Boston will be stuck in an endless housing crunch, despite adding tens of thousands of new residences in the past few years, unless it finds a way to curb the rapidly increasing cost of building here, a Boston Foundation report to be released Friday finds.
The study found that surging land costs, along with the already-high price of labor and materials, make it nearly impossible for developers to build new housing most Boston-area residents can afford.
Left unchecked, the report’s authors said, the trend could turn the Boston area into a land mainly of luxury and low-income housing, with no home for the middle.
“We’ve gotten into extreme territory in terms of lack of affordability here,” said Boston Foundation chief executive Paul Grogan. “We need to get serious about this.”
The average 1,600 square-foot apartment today costs more than $438,000 to build, said Barry Bluestone, a Northeastern University professor who authored the report.
“You’re just out of the ballpark for any working family,” said Bluestone, who heads Northeastern’s Dukakis Center for Urban and Regional Policy. “The cost is so high that the only construction developers can put up and not lose their shirt is either high luxury or heavily subsidized for the very poor.”
That cost has climbed 13 percent over the last decade or so in urban areas, such as Boston and Quincy, and by 30 percent in suburban markets such as Danvers and Stoughton, according to Bluestone.
Meantime, rents for the average two-bedroom apartment in greater Boston are more than $2,600, 7 percent higher in just the last year and a half, and a record despite high levels of construction. Buying a home is no better bargain. The median price of a unit in a classic Boston triple-decker runs $401,398.
The report examined about 100 small and mid-sized apartments developments built in eastern Massachusetts over that period. It found that while construction costs — labor and materials — are the largest expenses in any project budget, they have increased just 6 percent. The biggest factor is the soaring price of land, which has surged about 40 percent since the mid-2000s. Meanwhile developers in the suburbs face another steep bill: the cost to fit out suburban sites with streets and sewers has grown more than 80 percent.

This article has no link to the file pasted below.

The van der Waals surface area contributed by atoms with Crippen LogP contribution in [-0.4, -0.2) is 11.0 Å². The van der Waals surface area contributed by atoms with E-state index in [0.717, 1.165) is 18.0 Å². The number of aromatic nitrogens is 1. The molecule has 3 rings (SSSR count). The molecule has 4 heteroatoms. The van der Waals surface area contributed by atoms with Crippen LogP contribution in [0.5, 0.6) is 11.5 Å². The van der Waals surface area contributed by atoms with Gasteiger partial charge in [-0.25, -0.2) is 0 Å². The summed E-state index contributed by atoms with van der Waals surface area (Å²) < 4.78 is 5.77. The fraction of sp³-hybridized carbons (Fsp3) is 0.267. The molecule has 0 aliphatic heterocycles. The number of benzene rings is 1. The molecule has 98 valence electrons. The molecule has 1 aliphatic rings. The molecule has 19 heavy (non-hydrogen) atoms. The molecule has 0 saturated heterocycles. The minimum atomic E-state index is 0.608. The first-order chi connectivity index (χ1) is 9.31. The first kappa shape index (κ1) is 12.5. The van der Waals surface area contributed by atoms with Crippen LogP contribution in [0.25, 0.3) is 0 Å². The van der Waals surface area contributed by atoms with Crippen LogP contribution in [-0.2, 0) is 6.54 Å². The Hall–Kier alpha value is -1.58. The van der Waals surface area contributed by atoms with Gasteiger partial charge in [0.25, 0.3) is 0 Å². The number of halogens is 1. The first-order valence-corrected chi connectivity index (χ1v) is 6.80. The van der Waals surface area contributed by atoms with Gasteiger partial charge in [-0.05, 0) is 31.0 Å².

Kyle Warwick, a principal at Redgate Capital Partners, which builds in “outer urban” neighborhoods such as Chelsea, Quincy and Revere, said land costs in those communities have doubled in the past five years, from about $20,000 per apartment to $40,000.
“And five years ago, $40,000 per unit for land was a downtown number,” Warwick said. “Now the downtown number is more like $150,000.”
Recent months have seen record prices for land deals, such as the $359 million purchase of 12.5 acres of Seaport Square by WS Development in October, and DivcoWest’s deal to buy the 42-acre NorthPoint site in east Cambridge for $291 million. Even lower-profile sites, especially near MBTA stations, are selling for big sums.
Those land prices will be built into rents for years to come. The only way to bring them down, Bluestone and others say, is to open up more land. That means rezoning parcels — particularly in suburban towns — to allow more multifamily housing.
Of the 12,795 housing permits issued this year in the five-county Greater Boston area, according to the report, nearly half have been in three cities: Boston, Everett, and Chelsea. Nearly three dozen suburban towns have permitted 10 or fewer housing units. It’s like that every year, said Rebecca Koepnick, the Foundation’s director of neighborhoods and housing.
“The vast majority of cities and towns in the Greater Boston area are not so open to new housing,” she said. “They have some pretty restrictive rules.”
Changing those rules has long been a priority of housing advocates. This year, housing groups are pushing legislation on Beacon Hill that would require towns to zone for multifamily buildings, and would create incentives for denser development of single-family homes.
These are the sort of things that can help drive down costs, and increase supply, said Clark Ziegler, executive director of the Massachusetts Housing Partnership, which represents affordable housing developers. But he acknowledges those prescriptions have been a tough sell in the past.
“The politics are not easy,” he said. “But I think in the long run it’s unavoidable that the Commonwealth has to address this.”
In the meantime, some local governments are trying to free up more land on their own. Boston has sold about 260 parcels of city-owned land for housing development, said housing chief Sheila Dillon, with another 157 on the way, mostly for single-family homes or small multifamily buildings.
“We’re taking this very seriously,” Dillon said.
In October the Baker administration launched a new push to dispose of state-owned land. One of its priorities is MBTA-owned sites near T and commuter rail stations that have become highly desirable to housing developers.
“That’s definitely the play we’re going for,” said Chrystal Kornegay, Massachusetts undersecretary for housing and community development. “We’re getting lots of interest.”
That’s the sort of thing that can help ease development costs, said David Begelfer, chief executive at NAIOP Massachusetts, a real estate trade group. So would zoning reforms, more university-built housing for students, and lower union labor rates on apartment construction.
“There’s no silver bullet. It’s just a shotgun approach, trying to get a lot of things moving in the same direction,” he said. “But we’ve got to do something.”Tim Logan can be reached at firstname.lastname@example.org. Follow him on Twitter at @bytimlogan.